Over the years he has also worked with many arts organisations, often in a fund-raising capacity, serving for nine years as a Trustee of the Powerhouse Museum for Sydney and as a member for the Federal Government's Cultural Advisory Panel with input into the Creative Nation policy. He has been co-Chairman of the Dame Joan Hammond Foundation, a member of the Advisory Panel for the Victorian Government's Victoria Commissions initiative, and a Trustee of Melbourne's Old Treasury Building.
As journalist and broadcaster, Mr. Schofield accompanied the Sydney Symphony Orchestra on its 1988 Bicentennial Tour of the United States and a further link with the orchestra was forged in February 1996 when the SSO became an independent subsidiary of the ABC and Mr. Schofield was appointed inaugural Chairman of the Board. He retired from this position in May 2000, but retains strong links with the Orchestra.
Mr. Schofield spent seven years as Creative Director of Ovation, Australia's only dedicated arts channel on subscriber television, presenting their opera and music programs. He also hosted In Conversation with Leo Schofield, a new series of over one hundred interviews with leading Australian and international personalities in the performing and visual arts, including conductors Charles Dutoit, Vladimir Ashkenazy and Simone Young, theatre director Robert Lepage, violinist Nigel Kennedy, actor Geoffrey Rush, the late Luciano Pavarotti, the inimitable Andre Rieu and composers Tan Dun and Lalo Schriffin. In June 2009 he recorded interviews in London and Vienna with leading opera stars Rolando Villazon, Renée Fleming and Rene Pape and in Brussels with the popular entertainer Helmut Lotti.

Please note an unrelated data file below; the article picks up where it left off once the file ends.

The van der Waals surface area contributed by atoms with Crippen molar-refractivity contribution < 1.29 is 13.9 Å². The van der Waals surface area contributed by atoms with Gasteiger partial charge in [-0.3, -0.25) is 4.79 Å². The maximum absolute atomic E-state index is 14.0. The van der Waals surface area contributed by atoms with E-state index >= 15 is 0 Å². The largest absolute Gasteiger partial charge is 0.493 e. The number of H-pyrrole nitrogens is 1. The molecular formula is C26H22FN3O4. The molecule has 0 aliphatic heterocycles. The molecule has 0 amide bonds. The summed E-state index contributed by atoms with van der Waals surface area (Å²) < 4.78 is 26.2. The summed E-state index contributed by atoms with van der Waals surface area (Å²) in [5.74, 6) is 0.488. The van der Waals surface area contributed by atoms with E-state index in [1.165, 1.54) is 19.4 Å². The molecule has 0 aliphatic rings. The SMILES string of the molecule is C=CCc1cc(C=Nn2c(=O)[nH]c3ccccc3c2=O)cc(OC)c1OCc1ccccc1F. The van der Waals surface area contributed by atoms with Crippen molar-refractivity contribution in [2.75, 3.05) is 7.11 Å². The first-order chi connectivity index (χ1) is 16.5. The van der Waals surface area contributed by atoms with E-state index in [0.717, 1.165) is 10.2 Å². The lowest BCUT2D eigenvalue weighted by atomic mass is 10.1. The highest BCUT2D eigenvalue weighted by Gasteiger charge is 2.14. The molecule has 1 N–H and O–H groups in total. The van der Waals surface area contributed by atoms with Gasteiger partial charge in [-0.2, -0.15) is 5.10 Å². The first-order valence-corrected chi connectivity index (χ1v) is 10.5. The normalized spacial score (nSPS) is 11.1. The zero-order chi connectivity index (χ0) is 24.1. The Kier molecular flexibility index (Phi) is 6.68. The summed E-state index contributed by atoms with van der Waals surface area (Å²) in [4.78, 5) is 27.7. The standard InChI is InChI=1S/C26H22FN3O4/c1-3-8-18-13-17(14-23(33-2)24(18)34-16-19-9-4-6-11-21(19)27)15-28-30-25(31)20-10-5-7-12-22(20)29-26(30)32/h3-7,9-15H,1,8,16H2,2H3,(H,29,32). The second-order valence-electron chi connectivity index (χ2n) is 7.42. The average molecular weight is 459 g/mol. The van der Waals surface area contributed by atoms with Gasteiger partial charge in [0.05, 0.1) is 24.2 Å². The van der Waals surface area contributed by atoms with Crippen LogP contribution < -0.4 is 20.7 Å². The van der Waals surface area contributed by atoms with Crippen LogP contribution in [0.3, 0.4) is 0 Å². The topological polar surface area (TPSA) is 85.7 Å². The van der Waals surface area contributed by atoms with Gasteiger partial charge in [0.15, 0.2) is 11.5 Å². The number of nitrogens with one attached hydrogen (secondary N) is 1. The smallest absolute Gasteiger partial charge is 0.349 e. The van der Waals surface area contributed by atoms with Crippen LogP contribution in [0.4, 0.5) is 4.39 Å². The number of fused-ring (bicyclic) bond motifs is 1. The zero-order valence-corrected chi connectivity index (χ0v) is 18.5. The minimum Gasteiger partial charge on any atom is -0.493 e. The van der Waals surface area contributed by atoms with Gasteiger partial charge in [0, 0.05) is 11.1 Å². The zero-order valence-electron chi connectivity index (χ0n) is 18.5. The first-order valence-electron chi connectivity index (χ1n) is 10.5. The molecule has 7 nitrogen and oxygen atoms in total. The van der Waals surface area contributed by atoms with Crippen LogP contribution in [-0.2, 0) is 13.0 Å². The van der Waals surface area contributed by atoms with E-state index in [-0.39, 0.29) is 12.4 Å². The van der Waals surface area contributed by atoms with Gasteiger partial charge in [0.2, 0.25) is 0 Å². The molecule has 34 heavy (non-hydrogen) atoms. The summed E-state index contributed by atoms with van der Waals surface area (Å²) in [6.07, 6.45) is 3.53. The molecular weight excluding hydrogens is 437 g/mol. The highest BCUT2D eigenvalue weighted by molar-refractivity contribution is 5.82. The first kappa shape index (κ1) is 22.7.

In partnership with Ian McRae, the former General Manager of the Australian Ballet, Mr. Schofield continued his association with the performing arts by bringing to Australia for the very first time, the world-famous Paris Opera Ballet. Performing in Sydney in June 2007, the company attracted sold out houses and massive public and critical enthusiasm. Mr. Schofield was also Creative Director for the second visit to Australia of the famed Edinburgh Military Tattoo when it returned to Sydney in February 2010.
With Mr. McRae he co-presented the return visit of the Paris Opera Ballet to Brisbane for an exclusive season in 2009 and the first-ever visit of the National Ballet of Cuba in Australia. This company also performed exclusively in Brisbane.
Mr. Schofield and Mr. McRae have recently entered into an agreement with the Queensland Government and the Queensland Performing Arts Centre to source and secure other international events for exclusive seasons in Brisbane.